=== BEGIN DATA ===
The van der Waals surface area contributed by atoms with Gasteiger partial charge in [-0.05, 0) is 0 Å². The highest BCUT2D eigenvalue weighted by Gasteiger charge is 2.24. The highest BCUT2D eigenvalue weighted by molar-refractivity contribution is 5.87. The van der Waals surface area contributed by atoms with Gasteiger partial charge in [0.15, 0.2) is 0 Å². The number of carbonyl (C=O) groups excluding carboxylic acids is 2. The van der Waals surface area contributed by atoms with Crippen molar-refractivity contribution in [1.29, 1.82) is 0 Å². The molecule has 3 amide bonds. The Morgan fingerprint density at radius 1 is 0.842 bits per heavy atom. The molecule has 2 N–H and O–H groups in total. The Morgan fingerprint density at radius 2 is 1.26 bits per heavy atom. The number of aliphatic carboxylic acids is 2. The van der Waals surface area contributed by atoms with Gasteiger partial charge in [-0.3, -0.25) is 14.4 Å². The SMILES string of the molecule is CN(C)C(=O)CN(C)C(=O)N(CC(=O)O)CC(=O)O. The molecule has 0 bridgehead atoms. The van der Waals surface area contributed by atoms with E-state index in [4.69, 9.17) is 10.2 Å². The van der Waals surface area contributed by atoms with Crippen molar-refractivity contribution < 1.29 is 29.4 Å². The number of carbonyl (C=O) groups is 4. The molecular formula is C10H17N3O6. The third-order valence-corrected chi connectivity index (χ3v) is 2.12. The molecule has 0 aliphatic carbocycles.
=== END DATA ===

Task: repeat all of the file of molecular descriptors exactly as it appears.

The van der Waals surface area contributed by atoms with Gasteiger partial charge in [-0.05, 0) is 0 Å². The highest BCUT2D eigenvalue weighted by Gasteiger charge is 2.24. The highest BCUT2D eigenvalue weighted by molar-refractivity contribution is 5.87. The van der Waals surface area contributed by atoms with Gasteiger partial charge in [0.15, 0.2) is 0 Å². The number of carbonyl (C=O) groups excluding carboxylic acids is 2. The van der Waals surface area contributed by atoms with Crippen molar-refractivity contribution in [1.29, 1.82) is 0 Å². The molecule has 3 amide bonds. The Morgan fingerprint density at radius 1 is 0.842 bits per heavy atom. The molecule has 2 N–H and O–H groups in total. The Morgan fingerprint density at radius 2 is 1.26 bits per heavy atom. The number of aliphatic carboxylic acids is 2. The van der Waals surface area contributed by atoms with Gasteiger partial charge in [-0.3, -0.25) is 14.4 Å². The SMILES string of the molecule is CN(C)C(=O)CN(C)C(=O)N(CC(=O)O)CC(=O)O. The molecule has 0 bridgehead atoms. The van der Waals surface area contributed by atoms with E-state index in [4.69, 9.17) is 10.2 Å². The van der Waals surface area contributed by atoms with Crippen molar-refractivity contribution < 1.29 is 29.4 Å². The number of carbonyl (C=O) groups is 4. The molecular formula is C10H17N3O6. The third-order valence-corrected chi connectivity index (χ3v) is 2.12. The molecule has 0 aliphatic carbocycles.